We are introducing events to our system (I would hesitate to call it 'event sourcing', but we have started down this road). To do this we are still maintaining the same HTTP public 'CRUD' API's, but on each mutation request (POST/PATCH/PUT) the server(s) will now create an event and post it to an 'event store' service. We are wondering whether a service receiving a request should update its local data first then send the event, or send the event and, having subscribed to the event store service, only update its' local data when it receives the event back?
Here is what currently happens:
A POST request comes in to
API 1 and it updates its' local data then creates an event.
API 2 is listening to these events as it needs to update its data accordingly. It receives the event and it updates its data. Great! It works quite nicely (We are also enjoying having this log of all 'mutations' in one place - great for debugging).
If we make
API 1 subscribe to the event, rather than directly update its data, I can think of the following advantages:
- If for some reason the event never makes it to the event queue service, then the data between the two API's is still in sync (API 1 did not prematurely update its local data)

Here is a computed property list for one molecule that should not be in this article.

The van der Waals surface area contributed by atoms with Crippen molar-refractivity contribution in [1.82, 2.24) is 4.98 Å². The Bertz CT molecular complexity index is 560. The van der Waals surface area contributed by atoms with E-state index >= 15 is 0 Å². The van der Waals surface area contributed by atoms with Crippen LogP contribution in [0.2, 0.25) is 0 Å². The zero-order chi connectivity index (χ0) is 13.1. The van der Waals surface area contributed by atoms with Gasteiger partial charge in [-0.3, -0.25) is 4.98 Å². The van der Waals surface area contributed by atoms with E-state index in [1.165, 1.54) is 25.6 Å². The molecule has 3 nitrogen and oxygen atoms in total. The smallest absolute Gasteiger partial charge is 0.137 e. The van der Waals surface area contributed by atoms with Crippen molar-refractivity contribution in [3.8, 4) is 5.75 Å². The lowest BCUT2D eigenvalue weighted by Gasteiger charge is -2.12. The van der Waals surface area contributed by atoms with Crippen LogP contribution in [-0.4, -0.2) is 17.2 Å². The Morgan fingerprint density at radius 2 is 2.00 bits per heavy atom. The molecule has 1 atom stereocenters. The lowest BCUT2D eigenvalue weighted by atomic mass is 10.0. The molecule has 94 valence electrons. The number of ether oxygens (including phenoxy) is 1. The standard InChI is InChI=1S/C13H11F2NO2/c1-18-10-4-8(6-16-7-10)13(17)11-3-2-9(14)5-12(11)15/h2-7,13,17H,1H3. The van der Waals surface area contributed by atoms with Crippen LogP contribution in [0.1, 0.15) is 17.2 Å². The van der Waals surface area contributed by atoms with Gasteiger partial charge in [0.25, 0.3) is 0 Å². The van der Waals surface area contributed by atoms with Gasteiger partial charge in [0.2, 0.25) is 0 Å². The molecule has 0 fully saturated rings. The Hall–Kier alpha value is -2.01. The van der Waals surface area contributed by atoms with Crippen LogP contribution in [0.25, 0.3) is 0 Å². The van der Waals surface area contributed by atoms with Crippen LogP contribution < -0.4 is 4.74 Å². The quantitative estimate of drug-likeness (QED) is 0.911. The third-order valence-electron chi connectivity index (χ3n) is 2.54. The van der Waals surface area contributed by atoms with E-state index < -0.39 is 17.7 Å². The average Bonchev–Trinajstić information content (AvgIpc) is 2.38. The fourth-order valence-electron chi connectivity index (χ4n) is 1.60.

- The client request can be potentially quicker, since it is not waiting on a DB update before responding
- We could put the part of API 1 that subscribes to events and updates local data in its own service, separating read and write (i.e. moving towards CQRS).
A few problems:
- API 1 cannot send a response to the client saying that the POST request is all good, since it won't know until it receives the event and updates its data. The best we can do is say that it was accepted.
- With that in mind, we now need a way of informing the client of failures - the implication seems to be we need some kind of notification service with SSE or websockets in order to push info to the client.
- The overall latency to write data goes up (its doing a full round trip)
- Often, the write API needs to access the database anyway to verify a user is allowed to do whatever they are asking (e.g. do they own the resource they want to mutate?). This can negate the advantage I said of requests being quicker; it also poses another question - should this access/permissions check be done in the initial request or when the subscriber receives the event?
Thanks for any ideas!
(I should also note that while my examples only have 2 services in play, in reality we have a number of simple CRUD API's, each managing their own data and sitting behind an API gateway. Until introducing events, we were simply calling API's directly from one another, which has become difficult to manage/debug/maintain)
In picture form, here is what we currently have, with API's updating their data then posting an event: